Columns 2016

Earthquakes don’t panic Alaskans

There are some who will claim that this weekend’s earthquake was the result of some natural phenomena concerning plate tectonics or some such thing. There are others who will claim it is nature’s reaction to Trump and Palin being in the same space at the same time – some sort of cosmic overload. I think it was God’s way of telling us we were becoming much too complacent. Just because She’s been sending most of her disasters south recently, we shouldn’t assume She doesn’t have a few left for us.

I reacted as I usually do in an emergency. First I deny it. Then I panic. This is probably why I never did make a very good nurse. When a patient is turning blue, it is apparently considered bad form for a nurse to run around screaming, “He’s gonna die! He’s gonna die!” But that was my go-to move. And it apparently still is my go-to move. Ask my dogs. They looked to me to be strong and calm and show them how we would all survive the quake ok because I knew exactly what to do. They were sorely disappointed. I catch them looking at me now with a distinct sense that they realize I am not the person who will be the calm at the eye of the storm.

I imagine Anchorites and their surrounding neighbors will be talking about this quake for quite a while to come. It certainly re-enforces the message that all those earthquake precautions emergency responders are constantly reminding us about have validity. They aren’t just trying to scare the hoo-ha out of us. The ’64 earthquake may have happened in a different century but its lessons are still relevant. Being prepared is still the best reaction to this kind of emergency.

We can get so caught up in the insanity of the current election cycle, the hysteria over our financial future and the reality that New York City has more snow than we do, that we forget how precious it is to just wake up in the morning to a house that is solidly planted on the ground with our families safely around us. A shake this bad tends to pull us back to the reality of what really matters in life.

This is not to say that whoever is elected president doesn’t really matter or the resolution of our fiscal fiasco isn’t important. But above all else, natural disasters remind us that our families, our neighbors, our routine of life are also important. When it gets shook up, we get shook up. We were lucky that most of us escaped this quake with little to show for it aside from some fallen pictures and broken glasses. Waking up the morning after the earthquake to an intact home, to uninjured animals, to a house that still had running water and heat – that’s about all that really matters in the end. Without those in place, how would I ever have time to worry about whether Sarah Palin is actually capable of forming a coherent sentence or not.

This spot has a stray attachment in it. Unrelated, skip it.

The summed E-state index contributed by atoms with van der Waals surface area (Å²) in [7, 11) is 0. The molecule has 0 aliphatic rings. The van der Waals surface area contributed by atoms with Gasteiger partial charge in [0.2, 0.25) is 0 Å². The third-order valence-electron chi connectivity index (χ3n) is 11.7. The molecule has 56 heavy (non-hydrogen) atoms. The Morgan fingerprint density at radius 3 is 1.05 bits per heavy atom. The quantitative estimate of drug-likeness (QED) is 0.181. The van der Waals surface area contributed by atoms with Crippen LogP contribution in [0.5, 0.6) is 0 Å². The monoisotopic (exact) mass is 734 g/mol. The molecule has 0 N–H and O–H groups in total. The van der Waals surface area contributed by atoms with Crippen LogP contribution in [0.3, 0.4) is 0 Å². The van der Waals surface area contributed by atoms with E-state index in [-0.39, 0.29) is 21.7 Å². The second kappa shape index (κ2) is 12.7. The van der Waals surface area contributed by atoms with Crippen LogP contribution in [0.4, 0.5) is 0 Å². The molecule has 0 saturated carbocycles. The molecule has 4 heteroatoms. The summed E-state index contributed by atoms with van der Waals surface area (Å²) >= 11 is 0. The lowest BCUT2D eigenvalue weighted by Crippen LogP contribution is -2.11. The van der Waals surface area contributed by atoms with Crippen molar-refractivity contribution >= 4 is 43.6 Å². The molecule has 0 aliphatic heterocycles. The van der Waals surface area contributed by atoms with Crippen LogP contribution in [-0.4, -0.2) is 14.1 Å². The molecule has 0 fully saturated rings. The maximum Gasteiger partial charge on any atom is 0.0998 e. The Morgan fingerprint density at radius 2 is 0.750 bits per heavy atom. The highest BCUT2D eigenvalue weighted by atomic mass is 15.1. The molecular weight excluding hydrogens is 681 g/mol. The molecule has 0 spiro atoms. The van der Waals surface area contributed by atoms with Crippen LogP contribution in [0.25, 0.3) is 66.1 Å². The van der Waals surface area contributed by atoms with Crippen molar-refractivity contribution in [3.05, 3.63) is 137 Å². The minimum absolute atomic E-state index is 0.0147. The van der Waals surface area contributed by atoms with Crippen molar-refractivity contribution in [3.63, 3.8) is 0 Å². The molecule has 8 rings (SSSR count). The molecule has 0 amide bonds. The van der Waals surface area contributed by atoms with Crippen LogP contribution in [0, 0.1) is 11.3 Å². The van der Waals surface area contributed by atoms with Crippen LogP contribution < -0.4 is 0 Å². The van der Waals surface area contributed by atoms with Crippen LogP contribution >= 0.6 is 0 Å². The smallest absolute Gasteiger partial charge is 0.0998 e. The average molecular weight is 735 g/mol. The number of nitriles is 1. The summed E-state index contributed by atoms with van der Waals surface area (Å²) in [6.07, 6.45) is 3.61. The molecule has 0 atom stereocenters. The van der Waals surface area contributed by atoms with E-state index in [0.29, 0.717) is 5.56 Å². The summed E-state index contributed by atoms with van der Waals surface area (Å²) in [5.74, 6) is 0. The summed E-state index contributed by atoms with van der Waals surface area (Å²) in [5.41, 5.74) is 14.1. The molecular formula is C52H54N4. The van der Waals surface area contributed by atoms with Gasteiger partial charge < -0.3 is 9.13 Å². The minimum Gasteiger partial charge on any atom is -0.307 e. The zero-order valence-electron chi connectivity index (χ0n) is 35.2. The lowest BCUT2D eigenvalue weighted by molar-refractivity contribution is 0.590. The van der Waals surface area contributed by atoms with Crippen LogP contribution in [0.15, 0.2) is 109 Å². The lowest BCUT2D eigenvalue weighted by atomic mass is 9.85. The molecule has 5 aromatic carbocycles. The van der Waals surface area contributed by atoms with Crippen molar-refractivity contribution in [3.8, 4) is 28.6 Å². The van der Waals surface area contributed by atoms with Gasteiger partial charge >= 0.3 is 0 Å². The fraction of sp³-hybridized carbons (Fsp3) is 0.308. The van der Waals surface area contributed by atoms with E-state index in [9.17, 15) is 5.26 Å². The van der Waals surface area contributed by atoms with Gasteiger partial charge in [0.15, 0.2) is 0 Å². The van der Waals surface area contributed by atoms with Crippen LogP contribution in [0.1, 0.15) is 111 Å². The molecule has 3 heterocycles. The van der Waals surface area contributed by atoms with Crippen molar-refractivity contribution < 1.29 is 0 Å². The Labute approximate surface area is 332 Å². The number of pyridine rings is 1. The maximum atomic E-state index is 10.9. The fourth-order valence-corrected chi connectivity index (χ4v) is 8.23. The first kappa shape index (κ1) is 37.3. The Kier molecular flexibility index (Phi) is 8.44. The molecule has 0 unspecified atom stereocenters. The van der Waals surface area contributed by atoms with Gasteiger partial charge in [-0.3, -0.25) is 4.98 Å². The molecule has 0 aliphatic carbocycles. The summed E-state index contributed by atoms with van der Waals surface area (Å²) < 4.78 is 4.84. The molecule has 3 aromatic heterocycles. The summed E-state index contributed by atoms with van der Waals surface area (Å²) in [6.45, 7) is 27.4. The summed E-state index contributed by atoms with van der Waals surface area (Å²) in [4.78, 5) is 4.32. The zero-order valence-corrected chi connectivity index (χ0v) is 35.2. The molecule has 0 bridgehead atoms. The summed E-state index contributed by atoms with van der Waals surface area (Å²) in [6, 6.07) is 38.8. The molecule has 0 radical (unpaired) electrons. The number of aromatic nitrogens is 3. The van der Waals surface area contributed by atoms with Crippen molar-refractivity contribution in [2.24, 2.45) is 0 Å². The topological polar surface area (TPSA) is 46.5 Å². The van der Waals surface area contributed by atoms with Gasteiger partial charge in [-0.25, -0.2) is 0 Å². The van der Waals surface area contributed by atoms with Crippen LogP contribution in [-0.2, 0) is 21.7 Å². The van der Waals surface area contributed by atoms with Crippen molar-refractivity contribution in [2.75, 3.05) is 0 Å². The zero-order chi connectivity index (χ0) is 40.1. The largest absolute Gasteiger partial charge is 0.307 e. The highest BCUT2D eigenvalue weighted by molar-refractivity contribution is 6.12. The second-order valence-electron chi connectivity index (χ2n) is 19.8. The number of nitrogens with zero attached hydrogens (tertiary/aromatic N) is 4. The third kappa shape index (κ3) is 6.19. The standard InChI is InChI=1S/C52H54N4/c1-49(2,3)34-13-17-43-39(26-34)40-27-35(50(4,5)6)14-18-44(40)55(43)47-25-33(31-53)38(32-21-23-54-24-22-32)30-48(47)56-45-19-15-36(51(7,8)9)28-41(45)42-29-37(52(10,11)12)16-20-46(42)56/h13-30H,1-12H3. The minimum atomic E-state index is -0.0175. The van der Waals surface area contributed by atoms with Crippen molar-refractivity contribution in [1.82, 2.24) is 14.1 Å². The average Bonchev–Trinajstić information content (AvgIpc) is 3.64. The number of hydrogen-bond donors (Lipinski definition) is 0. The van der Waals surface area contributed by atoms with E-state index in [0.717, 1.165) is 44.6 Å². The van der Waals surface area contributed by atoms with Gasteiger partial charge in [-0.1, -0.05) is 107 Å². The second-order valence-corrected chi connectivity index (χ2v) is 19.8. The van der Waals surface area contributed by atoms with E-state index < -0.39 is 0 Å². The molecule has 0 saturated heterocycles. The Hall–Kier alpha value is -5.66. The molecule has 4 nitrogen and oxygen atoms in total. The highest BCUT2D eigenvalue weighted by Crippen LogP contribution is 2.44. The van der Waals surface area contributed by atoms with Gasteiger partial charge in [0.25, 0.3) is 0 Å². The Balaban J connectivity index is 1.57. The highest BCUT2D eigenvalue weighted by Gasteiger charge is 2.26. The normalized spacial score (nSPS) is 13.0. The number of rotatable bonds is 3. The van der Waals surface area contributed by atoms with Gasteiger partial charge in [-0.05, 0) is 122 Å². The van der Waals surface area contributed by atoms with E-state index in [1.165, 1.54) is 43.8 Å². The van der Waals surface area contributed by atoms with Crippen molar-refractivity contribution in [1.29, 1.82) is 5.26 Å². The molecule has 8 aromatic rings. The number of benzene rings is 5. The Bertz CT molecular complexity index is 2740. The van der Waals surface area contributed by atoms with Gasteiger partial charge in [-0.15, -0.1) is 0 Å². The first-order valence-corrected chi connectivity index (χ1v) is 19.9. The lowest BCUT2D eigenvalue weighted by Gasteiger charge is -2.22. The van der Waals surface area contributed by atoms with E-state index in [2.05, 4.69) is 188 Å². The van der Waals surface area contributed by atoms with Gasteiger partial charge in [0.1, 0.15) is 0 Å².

Maybe, in the end, this earthquake will turn out to have been a good thing for many of us because it dragged us back from the precipice and put us solidly in the middle of all that’s most important to most of us. All the extraneous noise goes away as we rediscover the sublime joy that comes from knowing all is still safe in our world, which may have been shaken but has not been broken.

Here’s the bottom line about earthquakes and other natural tragedies. When they happen in Alaska, you know that help is always just a house away because we take care of each other. When one of my dogs got her head caught in my fence, I did not hesitate to run to my neighbor for help. And Clint never hesitated a moment in providing the help, getting my dog’s head out of the fence and never once questioning the viability of a dog with that level of brain power.

My heart and thoughts go out to those who suffered losses with this earthquake. But it takes more than the earth shaking under our feet to make Alaskans panic. You want to see real panic? Take away our PFD check.  Short of that, Alaskans will be just fine.